The primary aim of this study was to determine what women perceive as ‘cure’ and to assess treatment acceptability. The secondary aim was to identify any relationship between symptom severity and treatment expectations.
Women were recruited prospectively from a tertiary referral urodynamic clinic. All complained of troublesome lower urinary tract symptoms and had been referred for further investigation. Prior to urodynamic studies assessment of lower urinary tract symptoms was performed using the King's Health Questionnaire while subjective assessment of expectations regarding ‘cure’ was performed using a specially designed questionnaire based on structured qualitative clinical interviews. This questionnaire included questions relating to what symptoms patients would find acceptable following treatment, what treatments they would find acceptable, and what their overall expectations were.
One hundred consecutive women were recruited. Mean age was 47.5 years (range: 20–73 years) and mean duration of symptoms 6.0 years (range: 6 mths–40 years). Results concerning overall expectations of treatment, acceptability of symptoms and acceptability of treatments were analyzed. Overall 43% of women hoped for a good improvement in urinary symptoms so there was less effect on their quality of life. The majority of women would find large or frequent episodes of urinary leakage, nocturia, urgency and urge incontinence unacceptable. Minor surgery was more popular than major procedures. There was no correlation between quality of life score and acceptability of symptoms (r = −0.031; P = 0.756) or quality of life scoring and acceptability of treatment (r = 0.127; P = 0.245). Sub group analysis by urodynamic diagnosis and duration of symptoms did not alter the findings.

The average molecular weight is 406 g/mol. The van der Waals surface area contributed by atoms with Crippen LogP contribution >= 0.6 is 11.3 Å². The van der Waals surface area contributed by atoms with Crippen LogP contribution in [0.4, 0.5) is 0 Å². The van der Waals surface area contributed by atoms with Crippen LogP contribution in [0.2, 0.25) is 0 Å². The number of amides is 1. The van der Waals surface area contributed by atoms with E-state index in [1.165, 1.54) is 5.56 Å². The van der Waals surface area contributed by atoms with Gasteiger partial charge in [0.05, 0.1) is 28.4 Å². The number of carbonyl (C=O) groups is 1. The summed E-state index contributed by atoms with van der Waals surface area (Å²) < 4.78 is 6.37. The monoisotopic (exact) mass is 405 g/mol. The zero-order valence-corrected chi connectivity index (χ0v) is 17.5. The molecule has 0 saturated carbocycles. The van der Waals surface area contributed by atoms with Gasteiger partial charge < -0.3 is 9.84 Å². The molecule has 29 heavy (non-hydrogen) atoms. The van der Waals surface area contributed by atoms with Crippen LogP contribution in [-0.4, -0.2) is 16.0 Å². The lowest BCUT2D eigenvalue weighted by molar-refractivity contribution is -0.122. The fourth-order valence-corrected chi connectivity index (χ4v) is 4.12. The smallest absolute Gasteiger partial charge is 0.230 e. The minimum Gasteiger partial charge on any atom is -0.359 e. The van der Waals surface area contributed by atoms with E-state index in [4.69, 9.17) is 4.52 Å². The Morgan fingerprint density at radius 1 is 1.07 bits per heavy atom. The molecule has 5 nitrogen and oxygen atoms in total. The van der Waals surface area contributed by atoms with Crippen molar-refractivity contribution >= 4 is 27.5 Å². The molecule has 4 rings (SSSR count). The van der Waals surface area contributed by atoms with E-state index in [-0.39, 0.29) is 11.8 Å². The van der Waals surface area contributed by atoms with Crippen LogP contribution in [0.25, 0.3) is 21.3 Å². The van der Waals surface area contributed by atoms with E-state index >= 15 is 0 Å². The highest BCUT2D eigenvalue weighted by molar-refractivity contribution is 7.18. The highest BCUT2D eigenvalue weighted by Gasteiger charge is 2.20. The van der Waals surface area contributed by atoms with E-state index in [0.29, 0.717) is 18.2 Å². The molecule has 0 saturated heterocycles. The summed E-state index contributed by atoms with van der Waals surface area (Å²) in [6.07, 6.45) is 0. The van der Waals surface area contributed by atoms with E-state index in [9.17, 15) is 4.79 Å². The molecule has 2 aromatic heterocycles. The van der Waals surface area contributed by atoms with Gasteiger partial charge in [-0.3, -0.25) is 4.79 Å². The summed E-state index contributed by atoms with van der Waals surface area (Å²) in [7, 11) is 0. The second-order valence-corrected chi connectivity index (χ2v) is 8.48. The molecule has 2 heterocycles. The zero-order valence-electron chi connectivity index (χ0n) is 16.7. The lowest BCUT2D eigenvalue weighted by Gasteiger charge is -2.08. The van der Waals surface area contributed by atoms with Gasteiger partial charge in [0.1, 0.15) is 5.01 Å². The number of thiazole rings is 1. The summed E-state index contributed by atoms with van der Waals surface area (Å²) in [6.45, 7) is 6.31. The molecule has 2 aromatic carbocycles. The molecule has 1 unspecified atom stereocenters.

The majority of women have realistic expectations regarding outcome and are able to tolerate the inconvenience of minor lower urinary tract symptoms. There is no correlation between quality of life impairment and concept of cure implying that expectations of treatment are not influenced by symptom severity.